'I have an ear in the palaces anytime I need it. Otah won't be able to mount any kind of action against me without warning finding me. You can trust to that.'
'You have to tell us more,' Idaan said.
'He doesn't,' Cehmai said, sharply. 'He doesn't have to offer me protection because I'm not going to do the work. I'm done, love. I'm finished. I want a few more years with you and a quiet death, and I'll be quite pleased with that.'
'The world needs you,' Maati said.
'It doesn't,' Cehmai said. 'You've come a long way, Maati-kvo, and I've disappointed you. I'm sorry for that, but you have my answer. I used to be a poet, but I'm not anymore. I can reconsider as long as we both keep breathing, and we'll come to the same place.'
'We can't stay on here,' Idaan said. Her voice was soft. 'I've loved it here too. This place, these years . . . we've been lucky to have them. But Maati-cha's right. This season, and perhaps five or ten after it, we'll make do. But eventually the work will pa.s.s us. We're not getting younger, and we can't hire on hands to help us. There aren't any.'
'Then we'll leave,' Cehmai said. 'We'll do something else, only not that.'
'Why not?' Maati asked.
'Because I don't want to kill any more people,' Cehmai said. 'Not the girls you're encouraging to try this, not the foreigners who would try to stop us, not whatever army came in the next autumn's war.'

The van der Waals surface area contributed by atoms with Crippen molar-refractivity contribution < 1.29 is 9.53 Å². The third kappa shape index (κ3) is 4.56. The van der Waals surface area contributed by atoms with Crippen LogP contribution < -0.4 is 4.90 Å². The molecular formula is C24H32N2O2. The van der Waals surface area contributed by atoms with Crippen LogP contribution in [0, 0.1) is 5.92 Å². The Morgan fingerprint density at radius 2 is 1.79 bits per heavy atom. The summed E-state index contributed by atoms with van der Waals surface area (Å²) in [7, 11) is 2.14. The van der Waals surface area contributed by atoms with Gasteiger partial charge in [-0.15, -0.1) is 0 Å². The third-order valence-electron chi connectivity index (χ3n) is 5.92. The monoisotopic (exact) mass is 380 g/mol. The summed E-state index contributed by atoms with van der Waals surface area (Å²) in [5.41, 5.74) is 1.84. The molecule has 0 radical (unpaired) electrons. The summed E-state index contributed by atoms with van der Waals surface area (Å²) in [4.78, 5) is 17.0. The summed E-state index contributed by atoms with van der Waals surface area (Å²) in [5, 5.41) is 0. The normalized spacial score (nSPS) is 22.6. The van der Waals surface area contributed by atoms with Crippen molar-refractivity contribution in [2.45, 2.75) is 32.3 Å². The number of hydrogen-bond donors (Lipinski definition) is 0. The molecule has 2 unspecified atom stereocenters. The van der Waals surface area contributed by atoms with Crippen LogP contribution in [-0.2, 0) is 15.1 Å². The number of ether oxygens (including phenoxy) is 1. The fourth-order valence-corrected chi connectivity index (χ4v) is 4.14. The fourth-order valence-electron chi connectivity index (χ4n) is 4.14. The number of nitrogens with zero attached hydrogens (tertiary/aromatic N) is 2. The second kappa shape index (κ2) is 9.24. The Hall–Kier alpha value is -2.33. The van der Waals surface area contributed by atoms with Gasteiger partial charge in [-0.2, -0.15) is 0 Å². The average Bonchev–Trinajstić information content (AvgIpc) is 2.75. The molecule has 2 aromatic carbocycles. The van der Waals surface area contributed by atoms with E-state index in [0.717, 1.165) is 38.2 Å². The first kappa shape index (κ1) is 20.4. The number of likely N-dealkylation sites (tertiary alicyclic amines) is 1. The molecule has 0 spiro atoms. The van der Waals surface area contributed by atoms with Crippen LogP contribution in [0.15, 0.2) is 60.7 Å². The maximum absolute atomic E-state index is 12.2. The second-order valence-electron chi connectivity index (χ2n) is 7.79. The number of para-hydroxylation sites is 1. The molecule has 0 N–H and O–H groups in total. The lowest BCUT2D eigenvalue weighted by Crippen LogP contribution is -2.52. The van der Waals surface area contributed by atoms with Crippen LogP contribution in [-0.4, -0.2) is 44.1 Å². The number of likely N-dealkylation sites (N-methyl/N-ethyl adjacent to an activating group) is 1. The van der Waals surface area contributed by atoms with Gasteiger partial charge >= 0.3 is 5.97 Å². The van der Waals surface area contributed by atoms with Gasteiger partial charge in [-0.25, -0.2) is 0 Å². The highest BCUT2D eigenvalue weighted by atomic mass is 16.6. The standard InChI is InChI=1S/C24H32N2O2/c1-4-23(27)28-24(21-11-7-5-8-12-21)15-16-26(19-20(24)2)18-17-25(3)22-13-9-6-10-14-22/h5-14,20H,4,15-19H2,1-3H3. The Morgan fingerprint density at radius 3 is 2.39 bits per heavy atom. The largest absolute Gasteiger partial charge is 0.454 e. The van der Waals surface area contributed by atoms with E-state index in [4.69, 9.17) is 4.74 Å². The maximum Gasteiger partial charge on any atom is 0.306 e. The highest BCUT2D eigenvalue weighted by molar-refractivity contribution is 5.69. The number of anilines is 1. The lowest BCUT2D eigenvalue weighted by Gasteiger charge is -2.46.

'It doesn't have to be like that,' Maati said.
'It does,' Cehmai said. 'We held the power of G.o.ds, and the world envied us and turned against us, and they always will again. I can't say I think much of where we stand now, but I remember what happened to bring us here, and I don't see how making poets of women instead of men will make a world any different or better than the one we had then.'
'It may not,' Maati said, 'but it will be better than the one we have now. If you won't help me, then I'll do without you, but I'd thought better of you, Cehmai. I'd thought you had more spine.'
'Rice is getting cold,' Idaan said. Her voice was controlled rage. 'Perhaps we should eat it before it goes bad.'
They finished the meal alternating between artificially polite conversation and strained silence. After, Cehmai took the bowls away to clean and didn't return. Idaan led Maati to a small room near the back with a straw pallet and a night candle already burning. Maati slept poorly and found himself still upset when he woke. He left in the dark of the morning without speaking again to either of his hosts, one from disappointment and shame and the other, though he would never have said it, from fear.
Nantani was the nearest port to the lands of Galt, but the scars of war were too fresh there and too deep. Instead, the G.o.ds had conspired to return Otah to the city of his childhood: S
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